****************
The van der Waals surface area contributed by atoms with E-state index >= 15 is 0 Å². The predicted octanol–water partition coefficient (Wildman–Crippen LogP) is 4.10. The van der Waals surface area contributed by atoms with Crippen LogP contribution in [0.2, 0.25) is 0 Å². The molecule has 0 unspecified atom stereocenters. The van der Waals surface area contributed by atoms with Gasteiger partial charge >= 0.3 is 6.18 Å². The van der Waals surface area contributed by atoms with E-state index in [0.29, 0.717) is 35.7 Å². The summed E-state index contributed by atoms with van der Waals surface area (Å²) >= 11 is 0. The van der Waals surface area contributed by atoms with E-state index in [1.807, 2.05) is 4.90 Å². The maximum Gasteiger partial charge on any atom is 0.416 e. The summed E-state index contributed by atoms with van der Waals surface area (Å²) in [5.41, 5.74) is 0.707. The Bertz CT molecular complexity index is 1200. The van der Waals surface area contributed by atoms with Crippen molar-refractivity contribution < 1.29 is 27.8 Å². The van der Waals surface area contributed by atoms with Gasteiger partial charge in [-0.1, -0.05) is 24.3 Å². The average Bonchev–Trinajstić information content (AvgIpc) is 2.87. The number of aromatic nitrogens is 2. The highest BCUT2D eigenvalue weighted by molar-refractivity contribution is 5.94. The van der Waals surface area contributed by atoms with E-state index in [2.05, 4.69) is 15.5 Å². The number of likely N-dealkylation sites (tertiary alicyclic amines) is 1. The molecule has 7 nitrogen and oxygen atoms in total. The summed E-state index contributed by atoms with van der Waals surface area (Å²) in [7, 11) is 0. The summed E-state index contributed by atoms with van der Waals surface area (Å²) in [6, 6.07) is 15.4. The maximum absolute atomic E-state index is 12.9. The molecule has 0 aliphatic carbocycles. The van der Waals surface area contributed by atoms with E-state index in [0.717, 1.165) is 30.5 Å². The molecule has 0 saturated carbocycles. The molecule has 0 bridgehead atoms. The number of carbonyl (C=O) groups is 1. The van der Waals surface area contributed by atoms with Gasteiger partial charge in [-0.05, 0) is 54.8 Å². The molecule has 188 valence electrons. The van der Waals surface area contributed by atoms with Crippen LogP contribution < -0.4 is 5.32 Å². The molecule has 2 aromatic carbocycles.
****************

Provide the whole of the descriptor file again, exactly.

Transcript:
The van der Waals surface area contributed by atoms with E-state index >= 15 is 0 Å². The predicted octanol–water partition coefficient (Wildman–Crippen LogP) is 4.10. The van der Waals surface area contributed by atoms with Crippen LogP contribution in [0.2, 0.25) is 0 Å². The molecule has 0 unspecified atom stereocenters. The van der Waals surface area contributed by atoms with Gasteiger partial charge >= 0.3 is 6.18 Å². The van der Waals surface area contributed by atoms with E-state index in [0.29, 0.717) is 35.7 Å². The summed E-state index contributed by atoms with van der Waals surface area (Å²) >= 11 is 0. The van der Waals surface area contributed by atoms with E-state index in [1.807, 2.05) is 4.90 Å². The maximum Gasteiger partial charge on any atom is 0.416 e. The summed E-state index contributed by atoms with van der Waals surface area (Å²) in [5.41, 5.74) is 0.707. The Bertz CT molecular complexity index is 1200. The van der Waals surface area contributed by atoms with Crippen molar-refractivity contribution < 1.29 is 27.8 Å². The van der Waals surface area contributed by atoms with Gasteiger partial charge in [-0.1, -0.05) is 24.3 Å². The average Bonchev–Trinajstić information content (AvgIpc) is 2.87. The number of aromatic nitrogens is 2. The highest BCUT2D eigenvalue weighted by molar-refractivity contribution is 5.94. The van der Waals surface area contributed by atoms with E-state index in [2.05, 4.69) is 15.5 Å². The number of likely N-dealkylation sites (tertiary alicyclic amines) is 1. The molecule has 7 nitrogen and oxygen atoms in total. The summed E-state index contributed by atoms with van der Waals surface area (Å²) in [7, 11) is 0. The summed E-state index contributed by atoms with van der Waals surface area (Å²) in [6, 6.07) is 15.4. The maximum absolute atomic E-state index is 12.9. The molecule has 0 aliphatic carbocycles. The van der Waals surface area contributed by atoms with E-state index in [0.717, 1.165) is 30.5 Å². The molecule has 0 saturated carbocycles. The molecule has 0 bridgehead atoms. The number of carbonyl (C=O) groups is 1. The van der Waals surface area contributed by atoms with Gasteiger partial charge in [-0.05, 0) is 54.8 Å². The molecule has 188 valence electrons. The van der Waals surface area contributed by atoms with Crippen LogP contribution < -0.4 is 5.32 Å². The molecule has 2 aromatic carbocycles.